There is plenty to suggest that the club is in a much more stable position today than in either 2002 or 2009 to ensure that past errors are not repeated. The current ownership, whilst far from universally acclaimed, have shown a willingness to make cash available in the past and have also afforded full backing to the manager. Whilst the recent track record of both Rodgers and the transfer committee in the transfer market is at least encouraging.
Of course, FSG have recently shown their intent by securing Luis Suarez’s future at the club with a lucrative contract extension. That new contract achieved the dual benefits of securing the club’s future position in relation to Suarez and signalling their intent to both the fans and the rest of the Premier League.
FSG now have the opportunity to back up those intentions. Investing in Rodgers and the team now has the potential to have a significant impact both this season and in the long term. Whilst, also, going some way toward building some form of long-term legacy for themselves at Anfield; to win over any doubters once and for all.
So, why wait until next summer? Shrewd business in January – perhaps supplemented by the sale of a couple of fringe players (e.g. Kelly or Aspas) – could significantly improve the squad in key areas and gift Liverpool the competitive edge they need to get over the line in terms of Champions League qualification.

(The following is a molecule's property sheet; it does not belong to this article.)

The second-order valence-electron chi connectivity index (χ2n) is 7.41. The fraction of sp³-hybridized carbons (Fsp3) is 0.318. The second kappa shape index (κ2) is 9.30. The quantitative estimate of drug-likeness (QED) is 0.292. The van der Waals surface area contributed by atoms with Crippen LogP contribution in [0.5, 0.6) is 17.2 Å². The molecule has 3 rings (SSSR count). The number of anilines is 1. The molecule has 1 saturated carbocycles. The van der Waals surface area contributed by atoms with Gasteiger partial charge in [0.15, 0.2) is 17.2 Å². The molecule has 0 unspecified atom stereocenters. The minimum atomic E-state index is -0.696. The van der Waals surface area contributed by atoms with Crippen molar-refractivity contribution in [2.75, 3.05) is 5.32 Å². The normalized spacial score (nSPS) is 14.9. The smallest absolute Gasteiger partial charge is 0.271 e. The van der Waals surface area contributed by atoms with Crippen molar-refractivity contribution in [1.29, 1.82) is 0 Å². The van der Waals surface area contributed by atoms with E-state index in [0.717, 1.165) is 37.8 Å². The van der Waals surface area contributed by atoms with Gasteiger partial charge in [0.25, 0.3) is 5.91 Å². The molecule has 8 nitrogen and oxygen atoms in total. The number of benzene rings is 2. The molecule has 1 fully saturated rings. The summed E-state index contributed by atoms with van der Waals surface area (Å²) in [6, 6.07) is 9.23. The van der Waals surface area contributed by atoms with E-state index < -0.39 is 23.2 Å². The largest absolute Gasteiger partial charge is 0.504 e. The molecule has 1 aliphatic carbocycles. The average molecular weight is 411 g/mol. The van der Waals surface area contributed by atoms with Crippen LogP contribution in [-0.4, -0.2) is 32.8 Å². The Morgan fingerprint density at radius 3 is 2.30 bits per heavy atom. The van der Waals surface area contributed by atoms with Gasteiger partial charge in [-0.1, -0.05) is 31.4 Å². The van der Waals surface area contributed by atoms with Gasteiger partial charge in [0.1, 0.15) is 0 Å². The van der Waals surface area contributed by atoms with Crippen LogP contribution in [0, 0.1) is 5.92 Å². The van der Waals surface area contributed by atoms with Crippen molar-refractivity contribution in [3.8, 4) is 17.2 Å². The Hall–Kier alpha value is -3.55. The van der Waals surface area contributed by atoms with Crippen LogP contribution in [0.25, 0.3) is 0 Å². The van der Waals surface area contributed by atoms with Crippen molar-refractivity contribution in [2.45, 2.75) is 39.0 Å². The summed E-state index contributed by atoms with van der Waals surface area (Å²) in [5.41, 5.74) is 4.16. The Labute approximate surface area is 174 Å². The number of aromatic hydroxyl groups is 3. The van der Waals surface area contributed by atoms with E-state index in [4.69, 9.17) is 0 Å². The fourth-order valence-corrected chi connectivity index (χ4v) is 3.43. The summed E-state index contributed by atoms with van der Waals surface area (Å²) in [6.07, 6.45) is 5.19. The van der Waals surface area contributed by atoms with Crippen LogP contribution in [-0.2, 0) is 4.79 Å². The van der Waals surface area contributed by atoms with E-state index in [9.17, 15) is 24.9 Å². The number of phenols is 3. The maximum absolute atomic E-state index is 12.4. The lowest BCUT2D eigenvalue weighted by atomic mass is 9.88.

Liverpool have proven on a number of occasions in the past, not least in January 2013, that there is value to be had in the winter transfer window, despite a relatively small pool of players willing or able to move clubs mid-season. The January signings of Daniel Sturridge and Philippe Coutinho last season were a resounding success. Whilst, in previous years, Javier Mascherano, Alvaro Arbeloa, Martin Skrtel, Daniel Agger, Nicolas Anelka and Robbie Fowler have all been signed during the January window and gone on to make positive contributions of varying degrees in the red shirt.
Recent injuries have highlighted the obvious limitations of the resources available to Rodgers. Perhaps best exemplified by the inclusion of teenagers Brad Smith and Jordan Rossiter in the match day squad against Chelsea. There is no doubt that the squad is short of a full-back, probably two. A case could also be made for strengthening in other areas, including central midfield.
But, personally, I would look to prioritise an impact player; probably another forward player. Another goal-scorer or creator. Another match-winner. The kind of player who could make a genuine difference to the points haul between now and May.
The goals return of both Luis Suarez and Daniel Sturridge has been remarkable. The latter’s recent injury problems had minimal impact on Liverpool’s results or performances pre-Christmas – largely owing to Suarez’s irrepressible genius. But it does highlight a potential vulnerability in relying on just 2 players to win football matches on a regular basis.
Supplementing what we already have with genuine attacking quality could still, with the Premier League in its current guise, be enough to transform that challenge for Champions League qualification into an actuality and potentially more aside.
Qualify for the Champions League and Liverpool would be in a much stronger position come the summer, both in terms of their status and finances, to reinforce the squad further and ensure that Suarez and others are satisfied to remain at the club for the longer-term.
This January window has the makings of a crucial one for the football club. The owners have an opportunity to show real intent and invest in the progress being made on the pitch. Of course, if would then be up to those responsible to identify the players who can make the difference. Either way, this transfer window is an opportunity for Liverpool, an opportunity which they simply cannot afford to miss.